Gigi Hadid And Blake Lively Get Real About The Dangers Of Retouched Images

"My dream is for all images to have a little asterisk next to them with a caption that reads, 'this photo has been retouched.'"

Celebrities are used to being scrutinized, but that doesn't mean they're unaffected by negative comments about their bodies. In an interview for the May 2018 issue of Harper's Bazaar, Blake Lively and Gigi Hadid discussed photoshopped images, body positivity, social media, and trolls. 

"Most of it is just nonsense. But it can still hurt," Hadid told Harper's Bazaar. "Nowadays, people are quick to say, 'I used to love Gigi's body, and now she just gave in.' But I'm not skinny because I gave in to the industry." 

Hadid had to change her lifestyle because she was diagnosed with Hashimoto's disease, a condition in which your immune system attacks your thyroid. She had to eat healthy and exercise regularly to manage the autoimmune disease. "It was weird as a teenager, dealing with this when all of my friends could eat McDonald's and it wouldn't affect them," she said. 


"You've been on both sides of it. You were body-shamed for being 'too big' when you first started modeling," Lively said. "And now you're body-shamed for being 'too skinny.'"

Hadid admitted that she wishes she could have some of the curves she had a few years ago. 

"But, honestly, we can't look back with regret. I loved my body then, and I love my body now," Hadid said. "Whoever is reading this, I want you to realize that three years from now you will look back at a picture from this time period and be like: 'Wow, I was so hot. Why did I feel so bad about myself because of some stupid thing someone said?'"

"Or because you compared yourself with someone online," Lively added. 

Importantly, Hadid points out that the seemingly flawless images we see online are often retouched. "Those images are not real life," she said.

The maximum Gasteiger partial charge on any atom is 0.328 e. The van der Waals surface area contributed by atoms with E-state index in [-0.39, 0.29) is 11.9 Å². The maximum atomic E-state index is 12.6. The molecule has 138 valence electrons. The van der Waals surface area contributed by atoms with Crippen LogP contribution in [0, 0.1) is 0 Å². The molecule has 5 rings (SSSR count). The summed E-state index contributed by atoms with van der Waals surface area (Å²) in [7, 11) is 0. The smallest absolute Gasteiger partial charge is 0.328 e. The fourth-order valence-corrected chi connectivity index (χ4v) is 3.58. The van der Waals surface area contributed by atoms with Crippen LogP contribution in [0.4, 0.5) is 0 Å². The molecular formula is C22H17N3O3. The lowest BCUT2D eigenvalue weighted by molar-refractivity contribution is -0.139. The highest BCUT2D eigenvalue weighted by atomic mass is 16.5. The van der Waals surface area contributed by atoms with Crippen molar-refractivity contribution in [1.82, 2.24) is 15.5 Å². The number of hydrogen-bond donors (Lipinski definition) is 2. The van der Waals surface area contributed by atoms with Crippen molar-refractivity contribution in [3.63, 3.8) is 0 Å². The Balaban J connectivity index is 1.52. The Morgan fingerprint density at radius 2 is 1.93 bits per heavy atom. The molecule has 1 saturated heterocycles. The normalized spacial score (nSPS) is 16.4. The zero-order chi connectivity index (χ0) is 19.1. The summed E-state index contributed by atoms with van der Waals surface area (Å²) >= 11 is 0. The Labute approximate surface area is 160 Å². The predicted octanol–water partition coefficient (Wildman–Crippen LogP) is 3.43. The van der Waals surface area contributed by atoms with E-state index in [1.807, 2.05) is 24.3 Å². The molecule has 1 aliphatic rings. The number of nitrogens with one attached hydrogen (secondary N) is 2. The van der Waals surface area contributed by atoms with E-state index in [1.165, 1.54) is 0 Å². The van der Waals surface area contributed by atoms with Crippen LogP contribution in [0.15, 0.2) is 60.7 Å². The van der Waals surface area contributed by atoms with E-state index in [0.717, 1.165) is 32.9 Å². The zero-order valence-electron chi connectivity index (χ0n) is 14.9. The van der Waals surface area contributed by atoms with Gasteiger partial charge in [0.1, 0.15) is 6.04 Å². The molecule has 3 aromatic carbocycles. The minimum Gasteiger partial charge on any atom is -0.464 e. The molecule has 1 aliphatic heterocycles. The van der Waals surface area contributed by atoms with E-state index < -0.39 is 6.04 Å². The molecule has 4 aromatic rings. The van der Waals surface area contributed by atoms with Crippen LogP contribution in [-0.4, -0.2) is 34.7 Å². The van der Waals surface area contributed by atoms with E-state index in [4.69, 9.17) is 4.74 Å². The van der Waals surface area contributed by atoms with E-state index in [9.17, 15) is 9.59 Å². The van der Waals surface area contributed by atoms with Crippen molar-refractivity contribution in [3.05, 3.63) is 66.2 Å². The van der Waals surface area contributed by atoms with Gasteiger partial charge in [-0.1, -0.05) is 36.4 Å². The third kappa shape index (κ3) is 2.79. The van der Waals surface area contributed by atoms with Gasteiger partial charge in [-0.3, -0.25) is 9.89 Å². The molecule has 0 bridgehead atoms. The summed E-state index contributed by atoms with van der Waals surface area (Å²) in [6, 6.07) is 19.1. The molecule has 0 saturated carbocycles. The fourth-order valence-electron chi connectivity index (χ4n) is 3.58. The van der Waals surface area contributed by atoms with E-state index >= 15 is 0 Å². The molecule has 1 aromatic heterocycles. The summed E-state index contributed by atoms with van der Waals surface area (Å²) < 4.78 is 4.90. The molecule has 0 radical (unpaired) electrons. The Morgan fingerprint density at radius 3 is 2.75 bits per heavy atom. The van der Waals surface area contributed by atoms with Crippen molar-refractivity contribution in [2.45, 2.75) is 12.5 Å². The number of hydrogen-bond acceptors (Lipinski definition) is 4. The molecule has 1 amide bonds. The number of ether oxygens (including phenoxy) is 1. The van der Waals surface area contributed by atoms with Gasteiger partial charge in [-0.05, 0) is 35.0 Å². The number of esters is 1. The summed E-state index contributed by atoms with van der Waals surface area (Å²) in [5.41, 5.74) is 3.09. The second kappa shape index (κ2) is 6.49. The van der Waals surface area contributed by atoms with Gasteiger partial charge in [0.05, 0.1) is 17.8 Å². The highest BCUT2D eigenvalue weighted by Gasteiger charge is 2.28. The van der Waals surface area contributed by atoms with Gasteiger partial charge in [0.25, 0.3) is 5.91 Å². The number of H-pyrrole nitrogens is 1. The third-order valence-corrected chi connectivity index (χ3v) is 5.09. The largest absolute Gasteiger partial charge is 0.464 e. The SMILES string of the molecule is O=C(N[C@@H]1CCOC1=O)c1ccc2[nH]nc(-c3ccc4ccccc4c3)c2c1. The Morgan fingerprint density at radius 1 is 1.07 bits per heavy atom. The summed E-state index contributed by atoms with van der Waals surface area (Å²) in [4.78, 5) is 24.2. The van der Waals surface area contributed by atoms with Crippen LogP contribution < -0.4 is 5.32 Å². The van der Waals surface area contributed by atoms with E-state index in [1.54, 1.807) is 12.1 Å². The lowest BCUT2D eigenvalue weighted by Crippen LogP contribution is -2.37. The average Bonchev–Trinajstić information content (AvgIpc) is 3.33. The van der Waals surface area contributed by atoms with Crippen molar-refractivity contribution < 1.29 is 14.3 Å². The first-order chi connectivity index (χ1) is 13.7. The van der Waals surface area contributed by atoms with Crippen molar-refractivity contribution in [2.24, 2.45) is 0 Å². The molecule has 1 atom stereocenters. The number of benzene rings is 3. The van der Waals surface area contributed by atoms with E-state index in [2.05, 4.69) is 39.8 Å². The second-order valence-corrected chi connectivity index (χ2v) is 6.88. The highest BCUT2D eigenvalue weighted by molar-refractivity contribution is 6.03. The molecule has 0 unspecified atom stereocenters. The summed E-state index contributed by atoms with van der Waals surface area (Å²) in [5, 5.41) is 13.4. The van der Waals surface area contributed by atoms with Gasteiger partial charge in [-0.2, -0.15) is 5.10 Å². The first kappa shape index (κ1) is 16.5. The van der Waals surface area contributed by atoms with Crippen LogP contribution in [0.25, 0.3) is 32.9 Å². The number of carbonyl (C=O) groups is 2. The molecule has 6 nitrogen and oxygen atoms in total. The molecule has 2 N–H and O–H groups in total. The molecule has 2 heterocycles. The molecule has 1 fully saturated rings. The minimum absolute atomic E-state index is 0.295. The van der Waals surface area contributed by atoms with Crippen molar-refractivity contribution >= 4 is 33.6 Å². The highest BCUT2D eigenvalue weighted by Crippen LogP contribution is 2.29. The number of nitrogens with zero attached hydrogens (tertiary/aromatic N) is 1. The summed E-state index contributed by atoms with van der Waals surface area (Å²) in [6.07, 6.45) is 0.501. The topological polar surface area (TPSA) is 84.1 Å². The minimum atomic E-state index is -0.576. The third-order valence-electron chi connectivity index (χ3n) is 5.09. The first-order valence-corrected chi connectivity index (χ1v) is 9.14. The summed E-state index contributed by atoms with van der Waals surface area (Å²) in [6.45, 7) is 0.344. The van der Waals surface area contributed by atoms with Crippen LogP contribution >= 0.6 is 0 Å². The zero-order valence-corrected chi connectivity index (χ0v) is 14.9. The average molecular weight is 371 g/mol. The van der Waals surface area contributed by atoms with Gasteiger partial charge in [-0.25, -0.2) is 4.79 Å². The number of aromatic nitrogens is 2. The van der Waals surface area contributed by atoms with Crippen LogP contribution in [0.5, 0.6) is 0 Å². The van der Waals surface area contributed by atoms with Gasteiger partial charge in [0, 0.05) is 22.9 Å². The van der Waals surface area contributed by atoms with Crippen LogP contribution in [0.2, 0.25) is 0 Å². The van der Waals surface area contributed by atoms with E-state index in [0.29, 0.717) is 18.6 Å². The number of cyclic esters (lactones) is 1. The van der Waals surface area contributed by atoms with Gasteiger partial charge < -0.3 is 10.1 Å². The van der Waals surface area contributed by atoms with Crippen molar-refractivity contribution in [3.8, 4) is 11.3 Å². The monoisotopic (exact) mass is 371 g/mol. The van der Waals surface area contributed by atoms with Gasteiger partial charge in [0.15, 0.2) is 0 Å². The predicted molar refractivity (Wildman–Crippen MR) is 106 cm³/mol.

Lively hopes people realize that people understand that celebrities are far from perfect — and they have all the beauty tools at their disposable. 

"It's our job as actors and/or models to be in shape. We have access to gyms and trainers and healthy food. And then on top of that, 99.9 percent of the time the images are Photoshopped," Lively said. "I'm guilty myself of being at a photo shoot and saying, 'That looks terrible on me.' And they're like, 'We'll fix it.' And you're so relieved."

Lively would love to see more transparency about retouching online because of how dangerous it can be for young people to compare themselves to what they see. 

"My dream is for all images to have a little asterisk next to them with a caption that reads, 'this photo has been retouched.' Just so there's a gentle reminder that, hey, this isn't real life," Lively said. "Think of editorials or ads as a painting, an art form. I mean, that's definitely not how we wake up looking every single day of our lives."

One in 5 women struggle with an eating disorder or disordered eating, according to the National Institute of Mental Health. The disclaimer Lively mentioned is something CVS has recently put into place in its beauty section due to the connection between propagating unrealistic body images and negative health effects.

"By the way, you look beautiful without a retouch," Lively said. 

"So do you," Hadid replied. 

Please go forth and compliment the women in your life in the same way. 

Cover image via Ron Adar / Andrea Raffin / 


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